Friday, May 15, 2015

Set types

Every so often I've wanted a SET metatype in Postgres.

We do have bit fields, which can be used as sets with a little work, and this is how MySQL does it's SET types as I understand it. But what if you want a set of enums (our enums can have very large lists of values), or a set of text values, or of integers? Bit fields won't work for these - we would need some sort of sparse representation.

One obvious way would be to store the set as a one-dimensional array, kept in sorted order for efficient searching. For text values, we could probably use some smart form of sorting such as is used by jsonb and hstore to store object keys, to reduce the need for string comparisons.

Obviously, I have done no work on this, but it seems like it would be a worthwhile project.

In the meantime, you can use hstore more or less in this way. Just treat it as a mapping from whatever values you have to 1.  It's a bit of a hack, but it should work. You'll just need to cast your values to text.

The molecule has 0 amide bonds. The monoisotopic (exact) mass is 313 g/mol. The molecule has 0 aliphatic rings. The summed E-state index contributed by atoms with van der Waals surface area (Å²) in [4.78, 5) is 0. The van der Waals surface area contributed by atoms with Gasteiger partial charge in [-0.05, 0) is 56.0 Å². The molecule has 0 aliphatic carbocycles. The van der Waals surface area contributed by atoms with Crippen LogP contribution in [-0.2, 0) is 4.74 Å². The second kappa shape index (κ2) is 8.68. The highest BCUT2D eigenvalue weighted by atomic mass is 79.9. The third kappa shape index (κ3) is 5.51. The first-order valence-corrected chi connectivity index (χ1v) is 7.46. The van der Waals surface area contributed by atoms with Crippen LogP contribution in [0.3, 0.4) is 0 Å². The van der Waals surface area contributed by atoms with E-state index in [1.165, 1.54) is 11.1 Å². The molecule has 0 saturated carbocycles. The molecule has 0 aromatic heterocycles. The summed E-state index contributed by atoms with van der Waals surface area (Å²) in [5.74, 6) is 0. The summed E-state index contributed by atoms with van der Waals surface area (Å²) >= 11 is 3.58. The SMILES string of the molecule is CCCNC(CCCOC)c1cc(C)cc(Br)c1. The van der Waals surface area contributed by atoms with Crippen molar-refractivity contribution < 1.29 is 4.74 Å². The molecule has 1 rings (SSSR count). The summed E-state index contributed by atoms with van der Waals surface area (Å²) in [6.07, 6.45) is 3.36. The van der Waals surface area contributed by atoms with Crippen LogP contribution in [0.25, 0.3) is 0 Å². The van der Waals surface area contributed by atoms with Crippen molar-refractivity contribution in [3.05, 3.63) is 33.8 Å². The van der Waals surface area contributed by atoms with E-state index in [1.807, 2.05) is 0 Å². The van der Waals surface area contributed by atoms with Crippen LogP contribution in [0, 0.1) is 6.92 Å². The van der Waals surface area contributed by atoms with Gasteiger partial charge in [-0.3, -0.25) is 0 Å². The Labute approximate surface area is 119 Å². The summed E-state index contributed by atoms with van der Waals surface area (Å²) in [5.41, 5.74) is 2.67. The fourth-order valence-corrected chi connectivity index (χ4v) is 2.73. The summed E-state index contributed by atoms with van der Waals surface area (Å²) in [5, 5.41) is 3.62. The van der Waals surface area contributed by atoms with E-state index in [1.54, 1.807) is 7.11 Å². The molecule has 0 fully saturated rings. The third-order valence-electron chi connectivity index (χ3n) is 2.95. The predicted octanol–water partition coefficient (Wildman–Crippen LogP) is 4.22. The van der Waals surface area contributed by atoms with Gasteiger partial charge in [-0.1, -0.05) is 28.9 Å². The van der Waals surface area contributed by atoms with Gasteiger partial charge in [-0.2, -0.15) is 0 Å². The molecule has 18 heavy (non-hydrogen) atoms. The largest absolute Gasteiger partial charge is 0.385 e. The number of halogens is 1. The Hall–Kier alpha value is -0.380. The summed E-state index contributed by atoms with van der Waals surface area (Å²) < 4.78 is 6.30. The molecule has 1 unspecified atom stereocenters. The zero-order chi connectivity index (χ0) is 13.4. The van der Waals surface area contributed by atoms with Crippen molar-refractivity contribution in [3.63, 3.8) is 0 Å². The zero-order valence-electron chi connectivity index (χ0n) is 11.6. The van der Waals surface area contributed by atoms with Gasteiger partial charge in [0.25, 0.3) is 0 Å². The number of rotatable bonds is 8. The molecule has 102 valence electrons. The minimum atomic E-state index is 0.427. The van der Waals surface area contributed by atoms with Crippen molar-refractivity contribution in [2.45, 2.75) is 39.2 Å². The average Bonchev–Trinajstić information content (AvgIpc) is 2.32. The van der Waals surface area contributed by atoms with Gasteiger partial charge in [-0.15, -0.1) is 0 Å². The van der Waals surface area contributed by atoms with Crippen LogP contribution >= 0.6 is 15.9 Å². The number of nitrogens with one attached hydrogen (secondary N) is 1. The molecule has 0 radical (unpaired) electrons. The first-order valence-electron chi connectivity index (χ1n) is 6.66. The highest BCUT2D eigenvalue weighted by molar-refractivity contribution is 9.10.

1. I never understood the need for a SET data type. A table is a set - so why not just use a simple 1:N relationship?

  2. The same sort of argument applies to pretty much every non-atomic type, such as arrays and records. My argument is that it's simply a part of a complete type system. If you can say
      update mytable set mylist = mylist || 'foo';
    why should you not be able to say
      update mytable set myset = myset || 'foo';
    ? The equivalent with a separate table to store the set values is a heck of a lot more complex, although it will become easier in 9.5 with the addition of INSERT... ON CONFLICT IGNORE;

  3. I could really use this for a number of analytics projects. Currently I'm using ARRAYs as a de-facto SET type.

    Where I need this even more is time-series data. This would be a SET of numeric, where the external keys would be timestamps, and permit a compact representation of "data points for hour X" in large time-series databases. As such values would compress very well, it would allow us to store billions of time-oriented data points much cheaper.

  4. Josh, what do your time series data look like? I'm having a little trouble visualizing them using a set type.